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How willing are you to face discomfort and take risks? Or have you learned that “getting it perfect” is the most important?

Healthy SnackRead this great article reviewing the Mindfulness-Based Eating Awareness Training (MB-EAT) program and how it helps with “emotional” or binge eating struggles:

“Traditional techniques for tackling the obesity epidemic often don’t take into account the strong drivers of eating: negative emotions, cravings and impulsivity, particularly in the face of highly palatable food,” says University of California, San Francisco, psychology professor Elissa Epel, PhD, who has collaborated with Kristeller on several research studies using MB-EAT. “Mindfulness training gives us more control over these strong drives and makes us more aware of the triggers of overeating that come from outside of us.”

Words to live by…

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MP900178793“Two-thirds of Americans say they are stressed about the future of our nation, including a majority of both Democrats and Republicans, according to the American Psychological Association’s (APA) report Stress in America™: Coping with Change.”

Further:

“These additional stressors may be affecting Americans’ health. The percentage of people reporting at least one health symptom because of stress rose from 71 percent to 80 percent over five months. A third of Americans have reported specific symptoms such as headaches (34 percent), feeling overwhelmed (33 percent), feeling nervous or anxious (33 percent) or feeling depressed or sad (32 percent)….”

What are your stress management strategies? Is it time to get a tune-up? Check out these resources available courtesy of the APA, or give me a call to schedule a few sessions of stress management “strength-training.”

As I mentioned in a recent past Facebook posting, I’ll be including the ACE’s (“adverse childhood experiences”) quiz in my standard new client packet in the New Year, so we can work together more effectively to identify all of the factors (past and present) that might be impacting your current health concerns. The good news is that with the rise of trauma-informed care, more providers – medical and behavioral health – are utilizing multi-disciplinary approaches to prevent the occurrence of problems that might arise due to a history of trauma, abuse, or neglect, and to more effectively treat any issues if they do emerge. In addition, psychologists are uniquely posed to help individuals build resilience in the face of adversity.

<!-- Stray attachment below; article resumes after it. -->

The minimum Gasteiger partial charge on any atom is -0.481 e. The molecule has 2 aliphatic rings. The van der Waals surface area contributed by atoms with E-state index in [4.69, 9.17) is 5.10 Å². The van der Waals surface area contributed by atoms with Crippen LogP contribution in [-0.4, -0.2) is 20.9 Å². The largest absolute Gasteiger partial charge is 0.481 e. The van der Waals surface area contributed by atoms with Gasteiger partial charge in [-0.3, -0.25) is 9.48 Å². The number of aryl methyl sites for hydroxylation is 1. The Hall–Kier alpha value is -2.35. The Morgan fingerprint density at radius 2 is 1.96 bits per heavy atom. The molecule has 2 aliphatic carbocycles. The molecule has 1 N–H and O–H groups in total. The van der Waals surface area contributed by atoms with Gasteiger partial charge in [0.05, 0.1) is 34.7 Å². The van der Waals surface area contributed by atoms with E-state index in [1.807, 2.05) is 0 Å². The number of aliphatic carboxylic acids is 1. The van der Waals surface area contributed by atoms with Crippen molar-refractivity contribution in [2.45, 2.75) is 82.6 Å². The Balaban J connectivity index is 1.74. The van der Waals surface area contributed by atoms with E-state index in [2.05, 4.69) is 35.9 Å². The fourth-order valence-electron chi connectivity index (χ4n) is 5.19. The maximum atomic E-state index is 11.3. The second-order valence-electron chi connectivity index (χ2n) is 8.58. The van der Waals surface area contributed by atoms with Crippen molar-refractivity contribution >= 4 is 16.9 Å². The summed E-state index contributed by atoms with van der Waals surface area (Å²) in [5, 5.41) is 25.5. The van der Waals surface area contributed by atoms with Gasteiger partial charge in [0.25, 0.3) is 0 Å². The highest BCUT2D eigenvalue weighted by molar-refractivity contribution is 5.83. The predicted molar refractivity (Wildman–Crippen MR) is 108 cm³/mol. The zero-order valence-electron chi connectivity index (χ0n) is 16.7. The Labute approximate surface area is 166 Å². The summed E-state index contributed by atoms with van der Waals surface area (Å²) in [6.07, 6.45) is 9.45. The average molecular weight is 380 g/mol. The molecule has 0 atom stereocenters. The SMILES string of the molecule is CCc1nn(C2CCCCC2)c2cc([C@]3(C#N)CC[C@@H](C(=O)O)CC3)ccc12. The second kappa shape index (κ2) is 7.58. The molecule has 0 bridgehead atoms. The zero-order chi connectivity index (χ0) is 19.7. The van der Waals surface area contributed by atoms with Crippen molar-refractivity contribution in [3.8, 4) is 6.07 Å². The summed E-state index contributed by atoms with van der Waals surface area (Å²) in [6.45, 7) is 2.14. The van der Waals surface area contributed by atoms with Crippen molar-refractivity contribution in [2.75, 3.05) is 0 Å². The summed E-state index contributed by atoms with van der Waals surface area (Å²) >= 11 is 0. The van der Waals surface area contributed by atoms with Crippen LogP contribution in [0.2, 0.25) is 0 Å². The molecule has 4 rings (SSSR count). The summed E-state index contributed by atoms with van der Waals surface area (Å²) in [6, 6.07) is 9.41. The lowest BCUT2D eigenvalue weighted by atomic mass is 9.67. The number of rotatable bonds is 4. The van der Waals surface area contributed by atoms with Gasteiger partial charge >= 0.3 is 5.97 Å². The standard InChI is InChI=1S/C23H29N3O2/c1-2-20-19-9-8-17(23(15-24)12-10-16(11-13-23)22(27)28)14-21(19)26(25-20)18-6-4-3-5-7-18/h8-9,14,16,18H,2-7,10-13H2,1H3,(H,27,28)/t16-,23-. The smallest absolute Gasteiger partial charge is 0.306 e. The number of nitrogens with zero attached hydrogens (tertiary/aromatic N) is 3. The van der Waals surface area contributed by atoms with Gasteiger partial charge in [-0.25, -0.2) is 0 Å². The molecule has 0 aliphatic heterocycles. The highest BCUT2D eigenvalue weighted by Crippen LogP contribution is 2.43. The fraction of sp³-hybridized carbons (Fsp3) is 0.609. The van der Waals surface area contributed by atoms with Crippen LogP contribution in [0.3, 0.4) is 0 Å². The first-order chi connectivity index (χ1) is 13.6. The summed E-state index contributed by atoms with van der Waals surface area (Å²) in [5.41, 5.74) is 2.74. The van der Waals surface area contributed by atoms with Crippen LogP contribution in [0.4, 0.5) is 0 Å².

To obtain your ACE’s score and learn more about the ACE’s study, visit this article. I encourage you to share this information with all of your healthcare team members, as appropriate. And I should point out, while the ACE’s quiz is helpful in identifying risk factors, it does not include a review of the various positive experiences (i.e. loving and attentive family members or teachers, supportive role models) that you might have experienced as well, to offset any past negative events.

Finally, remember that it’s never too late to learn how to connect with others and to engage in more skillful, healthy self-care!

15873209_1494627643905447_933952185795161903_nRead the Winter 2017 Food For Thought newsletter here, with a variety of tips on establishing a mindful eating practice. Free from the Center for Mindful Eating. Learn more, join a free (or low cost) webinar, and become a member, by visiting their Facebook page.

The following statement was released by my local professional association, the Oregon Psychological Association. A Mindful Meal is proud to endorse this statement, and I welcome all community members who are seeking psychotherapy services to my practice.

In light of recent events, the Board of Directors of OPA would like to be clear that we welcome people of all faiths and religious backgrounds irrespective of race, ethnicity, national origin, and immigration status. Additionally, we remain committed to upholding the APA Ethical Guidelines which make clear we must advocate for and protect the civil rights of others. We are steadfast in our commitment to standing with and as people; people of all races, ethnicities, immigration statuses, religions, genders, sexual orientations, socioeconomic statuses, ages, education levels, abilities, and sizes. You are welcome here.

In solidarity,

Dawnn R. McWatters, Psy.D., Licensed Psychologist